The mathematics for the correct “lower” and “upper” functions are well understood but too advanced for the general reader. For our purposes, it suffices to know that `model_eval()`

knows how to do the calculations correctly.

The prediction interval produced by `model_eval()`

includes both components (1) and (2) listed above. Insofar as we are interested in component (1) in isolation, the correct sort of interval—a *confidence interval*—can be requested from `model_eval()`

.

```
%>%
Time_mod model_eval(distance=10, climb=500, interval="confidence")
```

distance | climb | .output | .lwr | .upr |
---|---|---|---|---|

10 | 500 | 3372.985 | 3335.264 | 3410.706 |

This report shows that the confidence interval on the model output—that is, just component (1) of the prediction interval—is pretty narrow: 3335 seconds to 3411 seconds, or, in plus-or-minus format, \(3373 \pm 38\) seconds.

The prediction interval—that is, the sum of components (1) and (2)—is comparatively huge: 1700 to 5100 seconds or, in plus-or-minus format, \(3400 \pm 1700\) seconds. That is almost 50 times wider than the confidence interval.

Why is the prediction interval so much more comprehensive than the confidence interval? The confidence interval reports on the sampling variation of a model constructed as an average over all the data, the \(n=2236\) participants recorded in the `Hill_racing`

data frame. However, each runner in `Hill_racing`

has their own individual time: not an average but just for the individual. The individual value might be larger or smaller than the average. How much larger or smaller? The residuals for the model provide this information. As always, we can measure the individual-to-individual variation with the standard deviation.

`%>% model_eval() %>% summarize(se_residuals = sd(.resid)) Time_mod `

`Using training data as input to model_eval().`

se_residuals |
---|

870.6588 |

Keeping in mind that the overall variation of the residuals is plus-or-minus “twice” the standard deviation of the residuals, we can say that the residuals indicate an additional uncertainty in the prediction for a runner of about \(\pm 1700\) seconds. This \(\pm 1700\) second is our estimate of the **noise** in the measurements. In contrast, the **confidence interval** is about the sampling variation in the signal.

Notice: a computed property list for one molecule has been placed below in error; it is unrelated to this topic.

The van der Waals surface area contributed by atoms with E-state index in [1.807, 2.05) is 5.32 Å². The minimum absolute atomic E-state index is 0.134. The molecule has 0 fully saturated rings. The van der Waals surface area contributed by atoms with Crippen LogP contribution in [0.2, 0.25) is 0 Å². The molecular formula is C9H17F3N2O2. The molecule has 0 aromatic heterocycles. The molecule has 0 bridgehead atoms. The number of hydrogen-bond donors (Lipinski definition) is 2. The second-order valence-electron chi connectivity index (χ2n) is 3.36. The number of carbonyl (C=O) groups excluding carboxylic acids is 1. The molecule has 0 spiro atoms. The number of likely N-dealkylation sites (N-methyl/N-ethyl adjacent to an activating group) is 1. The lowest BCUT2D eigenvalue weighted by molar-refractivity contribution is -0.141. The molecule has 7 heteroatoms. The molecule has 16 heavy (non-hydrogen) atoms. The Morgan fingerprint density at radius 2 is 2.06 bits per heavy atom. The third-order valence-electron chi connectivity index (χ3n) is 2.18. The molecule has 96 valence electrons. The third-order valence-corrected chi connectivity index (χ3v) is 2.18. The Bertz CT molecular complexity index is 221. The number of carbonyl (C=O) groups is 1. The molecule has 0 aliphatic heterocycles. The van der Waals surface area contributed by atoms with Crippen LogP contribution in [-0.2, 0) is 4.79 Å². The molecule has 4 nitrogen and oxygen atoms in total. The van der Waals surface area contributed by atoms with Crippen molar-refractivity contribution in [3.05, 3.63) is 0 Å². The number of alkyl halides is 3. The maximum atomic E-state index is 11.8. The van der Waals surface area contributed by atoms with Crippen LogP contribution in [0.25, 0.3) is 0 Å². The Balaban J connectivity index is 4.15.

In this case, the **prediction interval** is wholly dominated by noise; the sampling variability contributes only a tiny amount of additional uncertainty.

Notice that the prediction interval covers almost all of the data points. This is intentional: the nature of prediction intervals. There are hundreds of data points outside the interval, but with almost 9000 rows in the `TenMileRace`

data frame, an interval that covers 95% of the data will have about 450 rows *outside* the interval.

The *confidence* band on the model function is pleasingly narrow and precise. It covers only a tiny fraction of the raw data. A characteristic for people who have yet to develop statistical thinking skills to believe that the narrow intervals tell more than broader intervals. Prediction and confidence intervals address very different questions and you should always choose the type of interval that’s appropriate for the question you want to answer.

Prediction intervals are the right tool to describe the range of likely outcomes for an individual observation. In the age-and-running example, the prediction interval is indeed very broad. But the breadth correctly indicates that age alone is not informative about running performance. The broad interval tells the modeler that, if a precise prediction for an individual is needed, other information will have to be brought to bear on the problem, for instance a runner’s fitness, data from previous runs, and so on.

The confidence interval is for an entirely different purpose. Confidence intervals take advantage of averaging across all of the factors not included in the model. Such averaging increases precision and so a confidence interval is a good tool for showing relationships between variables general trends in the data. For instance, Figure 26.1 shows a clear upward trend in running time with age. There is no flat or negatively sloping line compatible with the confidence interval.

To summarize:

- When making a prediction, report a prediction interval.
- The prediction interval is always larger than the confidence interval and is usually
*much*larger.

The confidence interval is not for predictions. Use a confidence interval when looking at an effect size. Graphically, the confidence interval is to indicate whether there is an overall trend in the relationship between the response variable and the explanatory variable.